17 Austin H. Patterson 1873–1875 Democratic Howell. Patterson was born in Monmouth County and was a builder in Blue Ball, now Adelphia, Howell Township. Among his projects was the Monmouth County Court House. Elected as a Democrat to the State Assembly in 1857, Patterson served through 1860; that year he was elected Speaker of the Assembly. Patterson fought in the American Civil War and was captain of Company A of the 14th New Jersey Regiment. He would subsequently serve as a staff officer of the First Army Corps, Army of the Potomac; after two years in the Army of the Potomac Patterson was promoted to major of the Thirty Fifth New Jersey Volunteers. He retired from military service with the rank of colonel. At the close of the war, Col. Patterson reentered politics, serving again in the Assembly from 1870 through 1872. He was Clerk of the Assembly for the years 1875 and 1878. Patterson was elected to the Board of Chosen Freeholders representing Howell Township. At the May, 1873 annual reorganization, he was chosen as Director of the Monmouth County, New Jersey Board of Chosen Freeholders and served as director through May 1875. Austin H. Patterson died of cancer on June 5, 1905.
18 John T. Haight 1875–1881 Democratic Atlantic
19 Charles H. Boud 1881–1882 Democratic Howell
20 John C. Hathaway 1882–1884 Democratic Neptune
21 Theodore Fields 1884–1887 Democratic Wall. He served from 1887 to 1890. He was born near Eatonown and educated at Ocean Hill Institute in Long Branch. He went into the hotel business purchasing Osborn House (New Jersey) in Avon-by-the-Sea and Manasquan (then known as Swuan), before locating in Wall Township before returning to farming. He was a founder of the Bonnat Club, a hunting and fishing society.
22 John Henry Heyer 1887–1898 Democratic Holmdel
23 John Guire 1898–1906 Democratic Ocean; Ward No. 2, Long Branch
24 William Borden Conover 1907–1910 Republican At-large. Conover (October 10, 1865 – December 9, 1947), a Matawan resident, was the first Republican and served from 1907 to 1910, the entire four years as director. In the 1905 general election, the voters of Monmouth County approved changing the Board of Chosen Freeholders from 24 members elected by townships and wards to five members elected at-large. The new board was to be elected in the 1906 election. Republicans swept all five seats, defeating a Democratic ticket consisting of five incumbent freeholders, including Director John Guire. The Republicans held the monopoly on the board for four years before being swept out in the Democratic landslide of 1910.
25 John Minton Corlies 1911–1916 Democratic At-large. (October 30, 1868 - March 8, 1926) He was born in Middletown Township. – March 8, 1926 He attended school there and in Rumson, where his family moved when he was twelve years old. He assisted his father in managing the Dr. Erich Parmly estate in Rumson, and eventually went into the trucking and livery business. He was a member of the Rumson Fire Company. He served on the Shrewsbury Township Committee and later as Mayor of Rumson after that borough's incorporation. In the Democratic landslide of 1910, Corlies was elected to the Board of Chosen Freeholders. At the January 1911 annual reorganization, he was chosen as Director of the Monmouth County, New Jersey Board of Chosen Freeholders, succeeding Republican William B. Conover. He would serve on the board until 1916, when he was defeated by Republican Borden A. Jeffrey. Charles M. Wyckoff succeeded Corlies as Director in 1917. He died of a heart attack on March 8, 1926.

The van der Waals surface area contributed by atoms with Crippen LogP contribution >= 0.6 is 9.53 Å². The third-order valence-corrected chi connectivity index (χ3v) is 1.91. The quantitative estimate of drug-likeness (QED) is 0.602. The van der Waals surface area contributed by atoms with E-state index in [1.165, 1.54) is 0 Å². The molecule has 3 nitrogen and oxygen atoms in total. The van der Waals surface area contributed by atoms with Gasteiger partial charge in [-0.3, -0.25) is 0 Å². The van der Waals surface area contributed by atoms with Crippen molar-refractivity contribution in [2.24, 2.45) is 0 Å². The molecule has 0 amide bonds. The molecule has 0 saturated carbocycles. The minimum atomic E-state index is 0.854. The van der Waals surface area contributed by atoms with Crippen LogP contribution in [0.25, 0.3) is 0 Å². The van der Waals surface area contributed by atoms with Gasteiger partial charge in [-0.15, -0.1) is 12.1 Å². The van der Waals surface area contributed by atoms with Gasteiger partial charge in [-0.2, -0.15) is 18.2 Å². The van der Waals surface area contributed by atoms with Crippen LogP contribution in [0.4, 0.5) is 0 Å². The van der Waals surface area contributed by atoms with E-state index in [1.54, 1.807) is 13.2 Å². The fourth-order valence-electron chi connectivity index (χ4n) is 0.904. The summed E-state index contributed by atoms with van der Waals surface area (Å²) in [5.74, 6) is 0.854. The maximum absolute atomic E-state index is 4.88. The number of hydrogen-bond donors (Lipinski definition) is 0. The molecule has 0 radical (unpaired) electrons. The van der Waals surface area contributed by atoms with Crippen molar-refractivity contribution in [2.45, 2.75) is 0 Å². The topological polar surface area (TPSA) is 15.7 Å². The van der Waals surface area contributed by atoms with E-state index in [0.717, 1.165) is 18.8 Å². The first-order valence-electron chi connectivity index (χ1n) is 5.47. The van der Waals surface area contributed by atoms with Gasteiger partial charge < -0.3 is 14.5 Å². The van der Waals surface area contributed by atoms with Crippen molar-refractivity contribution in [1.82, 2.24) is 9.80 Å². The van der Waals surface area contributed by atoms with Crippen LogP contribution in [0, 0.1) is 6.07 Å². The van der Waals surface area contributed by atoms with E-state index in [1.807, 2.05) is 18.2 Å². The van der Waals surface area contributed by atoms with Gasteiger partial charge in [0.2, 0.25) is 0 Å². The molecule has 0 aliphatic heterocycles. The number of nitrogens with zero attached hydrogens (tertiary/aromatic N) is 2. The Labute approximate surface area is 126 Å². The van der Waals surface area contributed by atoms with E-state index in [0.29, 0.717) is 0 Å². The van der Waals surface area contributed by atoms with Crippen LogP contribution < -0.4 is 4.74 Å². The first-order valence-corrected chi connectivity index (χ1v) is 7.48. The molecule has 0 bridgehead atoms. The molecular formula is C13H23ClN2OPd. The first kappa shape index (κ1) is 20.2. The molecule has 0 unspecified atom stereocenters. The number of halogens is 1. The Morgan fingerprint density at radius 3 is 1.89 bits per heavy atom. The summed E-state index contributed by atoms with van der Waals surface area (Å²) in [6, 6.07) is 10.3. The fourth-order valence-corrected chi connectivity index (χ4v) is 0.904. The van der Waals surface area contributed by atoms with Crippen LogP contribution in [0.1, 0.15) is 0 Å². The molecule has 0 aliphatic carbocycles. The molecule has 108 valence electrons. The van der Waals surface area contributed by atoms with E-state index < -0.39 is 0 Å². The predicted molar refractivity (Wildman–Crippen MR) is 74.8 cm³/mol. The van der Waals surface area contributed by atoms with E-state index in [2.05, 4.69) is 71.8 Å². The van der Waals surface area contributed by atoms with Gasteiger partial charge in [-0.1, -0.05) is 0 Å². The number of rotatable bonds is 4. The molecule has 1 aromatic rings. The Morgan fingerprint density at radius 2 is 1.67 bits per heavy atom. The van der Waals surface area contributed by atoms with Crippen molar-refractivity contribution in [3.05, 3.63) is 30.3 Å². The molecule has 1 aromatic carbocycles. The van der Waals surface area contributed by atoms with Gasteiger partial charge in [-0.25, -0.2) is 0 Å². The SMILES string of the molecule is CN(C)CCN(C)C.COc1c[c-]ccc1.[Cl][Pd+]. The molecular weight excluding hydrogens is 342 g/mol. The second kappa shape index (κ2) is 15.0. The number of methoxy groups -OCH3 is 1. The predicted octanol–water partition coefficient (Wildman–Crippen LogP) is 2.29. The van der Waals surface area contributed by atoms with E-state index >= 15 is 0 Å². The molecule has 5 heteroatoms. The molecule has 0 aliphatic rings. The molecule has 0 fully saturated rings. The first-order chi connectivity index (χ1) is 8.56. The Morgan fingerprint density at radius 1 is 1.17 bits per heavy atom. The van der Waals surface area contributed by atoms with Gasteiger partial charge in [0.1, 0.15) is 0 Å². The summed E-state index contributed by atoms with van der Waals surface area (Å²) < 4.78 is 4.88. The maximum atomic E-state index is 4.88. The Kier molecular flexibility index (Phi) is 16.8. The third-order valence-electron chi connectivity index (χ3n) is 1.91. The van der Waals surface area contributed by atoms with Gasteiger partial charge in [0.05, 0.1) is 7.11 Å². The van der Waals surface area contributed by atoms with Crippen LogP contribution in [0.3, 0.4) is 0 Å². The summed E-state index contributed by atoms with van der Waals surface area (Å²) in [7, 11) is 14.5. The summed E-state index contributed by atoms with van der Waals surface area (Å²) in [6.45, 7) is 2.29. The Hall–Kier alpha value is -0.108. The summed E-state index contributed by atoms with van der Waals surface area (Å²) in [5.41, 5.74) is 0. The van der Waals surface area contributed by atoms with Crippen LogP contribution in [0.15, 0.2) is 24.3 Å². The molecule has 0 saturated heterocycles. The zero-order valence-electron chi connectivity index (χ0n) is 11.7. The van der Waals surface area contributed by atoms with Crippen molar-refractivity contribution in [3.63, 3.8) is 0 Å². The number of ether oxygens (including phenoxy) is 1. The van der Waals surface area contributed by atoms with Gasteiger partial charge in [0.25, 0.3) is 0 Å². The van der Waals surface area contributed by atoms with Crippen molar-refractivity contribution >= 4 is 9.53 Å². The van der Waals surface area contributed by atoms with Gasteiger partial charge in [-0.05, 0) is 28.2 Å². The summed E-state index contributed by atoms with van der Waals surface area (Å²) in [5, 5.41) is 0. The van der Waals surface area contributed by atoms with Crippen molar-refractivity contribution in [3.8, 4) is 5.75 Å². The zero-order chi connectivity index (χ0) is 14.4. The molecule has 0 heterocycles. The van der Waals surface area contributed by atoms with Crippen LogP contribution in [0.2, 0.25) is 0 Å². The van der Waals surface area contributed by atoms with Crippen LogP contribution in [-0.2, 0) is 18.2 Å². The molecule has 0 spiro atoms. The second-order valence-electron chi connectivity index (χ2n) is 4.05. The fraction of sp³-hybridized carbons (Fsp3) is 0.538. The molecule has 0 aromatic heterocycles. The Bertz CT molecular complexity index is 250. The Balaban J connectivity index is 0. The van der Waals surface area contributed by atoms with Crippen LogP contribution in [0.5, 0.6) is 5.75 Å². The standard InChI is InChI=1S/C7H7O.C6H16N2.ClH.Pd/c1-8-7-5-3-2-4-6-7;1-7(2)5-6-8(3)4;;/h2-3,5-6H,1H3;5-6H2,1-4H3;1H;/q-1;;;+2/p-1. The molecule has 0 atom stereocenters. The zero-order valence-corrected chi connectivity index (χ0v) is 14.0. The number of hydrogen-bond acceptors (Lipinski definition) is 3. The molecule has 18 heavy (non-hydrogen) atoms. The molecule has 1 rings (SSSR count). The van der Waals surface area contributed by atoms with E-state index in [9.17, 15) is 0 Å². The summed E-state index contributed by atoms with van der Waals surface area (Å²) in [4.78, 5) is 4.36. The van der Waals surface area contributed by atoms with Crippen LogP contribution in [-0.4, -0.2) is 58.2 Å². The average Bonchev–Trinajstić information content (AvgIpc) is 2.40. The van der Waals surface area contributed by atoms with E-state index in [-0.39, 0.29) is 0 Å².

26 Charles M. Wyckoff 1917–1918 Democratic At-large
27 William M. Bergen 1919–1920 Republican At-large
28 Bryant B. Newcomb 1921–1933 Republican At-large.
29 Frederic Patrick Reichey 1934–1935 Democratic At-large. (March 25, 1895 - March 3, 1978) He was born on March 25, 1895 in Belmar, New Jersey. In 1928 he was appointed to the Monmouth County Board of Taxation by Governor A. Harry Moore. William E. MacDonald, of Bradley Beach took his place when he left office. Reichey was elected in a close race in 1932, and served a single three-year term on the Board of Freeholders. When Democrats took a majority on the Board with the election of Arthur Pryor and Henry W. Herbert in the 1933 general election, Reichey was chosen as Director of the Monmouth County, New Jersey Board of Chosen Freeholders for the years 1934 and 1935. Frederic P. Reichey was not a candidate in the 1935 general election. By 1936 he was the Borough Clerk for Bradley Beach, New Jersey. He moved to Schenectady, New York in 1972. He died on March 3, 1978 at St. Claires Hospital in Schenectady, New York.
30 Raymond L. Wyckoff 1936–1938 Republican At-large.
31 Joseph Mayer 1938–1942 Republican At-large
32 Edgar O. Murphy 1942–1947 Republican At-large
33 James S. Parkes 1948–1950 Republican At-large
34 Joseph C. Irwin 1951–1974 Republican At-large
35 Philip N. Gumbs 1975–1976 Democratic At-large. Gumbs was a first generation American. He served in U.S. Army Air Corps during World War II. He earned his undergraduate degree from Rutgers University and his law degree from Lincoln University in Missouri. He worked as a probation officer and practiced law.

Gumbs entered public service by joining of the Matawan Board of Education. Gumbs was a member the Aberdeen Township council, which he did from 1972 to 1975, and served as Mayor of Aberdeen, New Jersey from 1974 to 1975. He was the first African American to serve the Monmouth County Board of Chosen Freeholders. He was elected in 1973 and served from January 1974 until April 1976. Gumbs was chosen as Director of the Board for the years 1975 and 1976. In 1976 Gumbs was appointed judge to Worker's Compensation Court Judge by Governor of New Jersey Brendan Byrne, a position he kept until January 1, 2002. He sat on court in four counties.

36 Ray Kramer 1976 Democratic At-large
37 Harry Larrison, Jr. 1977–1978 Republican At-large.
Ray Kramer 1979–1980 Democratic At-large
Harry Larrison, Jr. 1981–1983 Republican At-large.
38 Thomas J. Lynch, Jr. 1984–1985 Democratic At-large.
Harry Larrison, Jr. 1986–2004 Republican At-large.
39 Thomas J. Powers 2005 Republican At-large.
40 William C. Barham 2006–2007 Republican At-large.
41 Lillian G. Burry 2008 Republican At-large. Lillian G. Burry was the first female Director of the Monmouth County, New Jersey Board of Chosen Freeholders.
42 Barbara J. McMorrow 2009 Democratic At-large.
Lillian G. Burry 2010 Republican At-large.
43 Robert D. Clifton 2011 Republican At-large.
44 John P. Curley 2012 Republican At-large.
45 Thomas A. Arnone 2013 Republican At-large.
Lillian G. Burry 2014 Republican At-large.
46 Gary J. Rich, Sr. 2015 Republican At-large.
The contents of this page are sourced from Wikipedia article on 22 May 2020. The contents are available under the CC BY-SA 4.0 license.